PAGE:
POLITICS

Habitat for piping plovers, other birds in New Brunswick, to be conserved

03/31/2015 04:26 EDT | Updated 05/31/2015 05:59 EDT
RICHIBUCTO, N.B. - A critical habitat along South Richibucto Beach in New Brunswick has been donated for conservation, allowing an important site for breeding birds to be protected.

The 11-hectare parcel of land was donated by Joey Caissie of Richibucto-Village.

The Nature Conservancy of Canada says the area is habitat for the nationally endangered piping plover, as well as black duck, wood duck and blue-winged teal.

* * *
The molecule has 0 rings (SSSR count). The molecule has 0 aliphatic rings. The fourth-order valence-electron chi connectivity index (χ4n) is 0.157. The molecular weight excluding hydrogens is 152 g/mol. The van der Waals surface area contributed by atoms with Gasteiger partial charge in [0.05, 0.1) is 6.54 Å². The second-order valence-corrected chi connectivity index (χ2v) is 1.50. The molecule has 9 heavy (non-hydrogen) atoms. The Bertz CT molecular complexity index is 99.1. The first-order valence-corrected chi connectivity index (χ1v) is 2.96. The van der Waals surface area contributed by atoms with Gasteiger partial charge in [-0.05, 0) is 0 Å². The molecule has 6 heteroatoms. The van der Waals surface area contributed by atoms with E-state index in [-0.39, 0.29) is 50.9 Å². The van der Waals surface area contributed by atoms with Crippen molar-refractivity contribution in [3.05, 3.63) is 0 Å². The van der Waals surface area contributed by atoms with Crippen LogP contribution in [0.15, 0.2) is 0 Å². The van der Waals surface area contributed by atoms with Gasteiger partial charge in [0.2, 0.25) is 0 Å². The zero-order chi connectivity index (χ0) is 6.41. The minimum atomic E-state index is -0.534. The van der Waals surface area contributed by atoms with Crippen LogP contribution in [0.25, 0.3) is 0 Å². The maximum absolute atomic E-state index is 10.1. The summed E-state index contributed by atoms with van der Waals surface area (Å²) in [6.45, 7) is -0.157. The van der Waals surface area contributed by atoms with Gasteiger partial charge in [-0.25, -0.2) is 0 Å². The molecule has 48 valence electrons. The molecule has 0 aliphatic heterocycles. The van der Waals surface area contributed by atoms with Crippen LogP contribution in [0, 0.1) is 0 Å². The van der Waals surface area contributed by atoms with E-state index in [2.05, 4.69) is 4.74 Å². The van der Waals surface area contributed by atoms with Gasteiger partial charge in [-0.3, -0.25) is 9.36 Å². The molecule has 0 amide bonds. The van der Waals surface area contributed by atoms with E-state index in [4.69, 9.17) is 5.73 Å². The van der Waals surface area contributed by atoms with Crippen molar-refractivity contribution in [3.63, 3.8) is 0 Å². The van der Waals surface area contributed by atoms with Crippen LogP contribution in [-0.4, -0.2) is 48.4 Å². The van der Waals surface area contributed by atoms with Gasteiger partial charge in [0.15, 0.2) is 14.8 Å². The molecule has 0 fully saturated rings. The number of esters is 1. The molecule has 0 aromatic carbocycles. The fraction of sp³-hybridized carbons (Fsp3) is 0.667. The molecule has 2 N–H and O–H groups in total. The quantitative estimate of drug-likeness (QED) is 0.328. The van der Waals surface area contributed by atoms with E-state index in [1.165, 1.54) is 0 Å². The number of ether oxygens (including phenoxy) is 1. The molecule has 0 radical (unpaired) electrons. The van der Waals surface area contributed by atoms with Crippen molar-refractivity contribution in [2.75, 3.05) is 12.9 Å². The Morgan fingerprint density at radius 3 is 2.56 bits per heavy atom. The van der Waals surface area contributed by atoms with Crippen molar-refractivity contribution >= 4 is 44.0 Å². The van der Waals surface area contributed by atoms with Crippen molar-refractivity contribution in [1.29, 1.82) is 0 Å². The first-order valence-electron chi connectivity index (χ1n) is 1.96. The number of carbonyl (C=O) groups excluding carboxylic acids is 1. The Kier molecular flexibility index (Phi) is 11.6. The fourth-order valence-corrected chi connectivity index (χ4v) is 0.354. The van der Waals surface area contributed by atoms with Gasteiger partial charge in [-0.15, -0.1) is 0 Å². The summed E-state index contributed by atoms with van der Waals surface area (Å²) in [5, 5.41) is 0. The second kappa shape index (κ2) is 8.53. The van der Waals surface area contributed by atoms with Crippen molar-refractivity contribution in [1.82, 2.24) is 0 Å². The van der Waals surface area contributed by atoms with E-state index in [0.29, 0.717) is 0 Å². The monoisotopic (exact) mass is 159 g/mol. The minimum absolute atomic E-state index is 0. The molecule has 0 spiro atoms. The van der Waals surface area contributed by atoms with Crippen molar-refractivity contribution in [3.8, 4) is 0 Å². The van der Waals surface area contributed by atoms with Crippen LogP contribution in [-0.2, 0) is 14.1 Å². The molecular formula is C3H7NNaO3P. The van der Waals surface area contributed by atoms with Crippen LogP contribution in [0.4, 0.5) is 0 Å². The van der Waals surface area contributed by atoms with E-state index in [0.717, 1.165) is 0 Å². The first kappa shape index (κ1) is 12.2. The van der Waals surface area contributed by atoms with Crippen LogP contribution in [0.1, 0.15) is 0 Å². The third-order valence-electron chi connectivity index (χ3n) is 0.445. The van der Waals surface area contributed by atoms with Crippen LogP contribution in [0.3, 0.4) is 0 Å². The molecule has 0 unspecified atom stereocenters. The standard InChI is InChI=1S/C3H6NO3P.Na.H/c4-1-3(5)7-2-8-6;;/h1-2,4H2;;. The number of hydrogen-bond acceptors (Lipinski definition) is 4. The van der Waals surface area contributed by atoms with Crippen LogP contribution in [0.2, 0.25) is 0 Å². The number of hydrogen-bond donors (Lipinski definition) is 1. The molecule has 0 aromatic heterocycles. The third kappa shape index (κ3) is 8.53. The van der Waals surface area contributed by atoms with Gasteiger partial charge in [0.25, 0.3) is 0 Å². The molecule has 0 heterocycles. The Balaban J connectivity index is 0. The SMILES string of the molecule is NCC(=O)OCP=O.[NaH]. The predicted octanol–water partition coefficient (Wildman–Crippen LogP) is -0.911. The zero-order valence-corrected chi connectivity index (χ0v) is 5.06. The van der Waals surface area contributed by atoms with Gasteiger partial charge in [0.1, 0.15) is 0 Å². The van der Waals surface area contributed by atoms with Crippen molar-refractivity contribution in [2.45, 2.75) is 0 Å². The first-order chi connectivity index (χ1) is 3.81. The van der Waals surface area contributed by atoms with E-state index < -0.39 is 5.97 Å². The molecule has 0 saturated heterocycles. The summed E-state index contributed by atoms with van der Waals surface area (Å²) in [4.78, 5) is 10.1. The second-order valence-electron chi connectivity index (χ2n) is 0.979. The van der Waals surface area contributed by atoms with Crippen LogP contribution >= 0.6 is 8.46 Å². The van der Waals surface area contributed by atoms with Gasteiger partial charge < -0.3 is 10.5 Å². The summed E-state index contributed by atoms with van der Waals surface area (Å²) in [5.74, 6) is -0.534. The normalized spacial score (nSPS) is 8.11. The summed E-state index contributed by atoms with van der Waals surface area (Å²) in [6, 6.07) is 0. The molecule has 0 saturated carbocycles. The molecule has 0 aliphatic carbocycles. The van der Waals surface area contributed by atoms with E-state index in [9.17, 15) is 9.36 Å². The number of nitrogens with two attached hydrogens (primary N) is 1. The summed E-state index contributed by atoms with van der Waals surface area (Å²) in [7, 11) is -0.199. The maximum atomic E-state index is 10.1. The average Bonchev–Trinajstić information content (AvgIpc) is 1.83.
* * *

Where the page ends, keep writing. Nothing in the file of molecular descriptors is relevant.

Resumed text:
It says a diverse number of rare plants also grow on the beach and dune, including rare beach pinweed, which is only known to grow at a handful of places on the Gulf of St. Lawrence.

The donated land is next to 41 hectares already protected by the Nature Conservancy.

The Richibucto Dunes Nature Reserve is bordered on one side by salt marsh habitat on the Village Bay, and fronted on the Northumberland Strait by raised dunes and a sandy beach.

The land was donated under the federal ecological gifts program, which provides tax incentives to people who donate ecologically significant land.

Since the program began in 1995, the Nature Conservancy has received more than 272 gifts of land, including 19 in New Brunswick.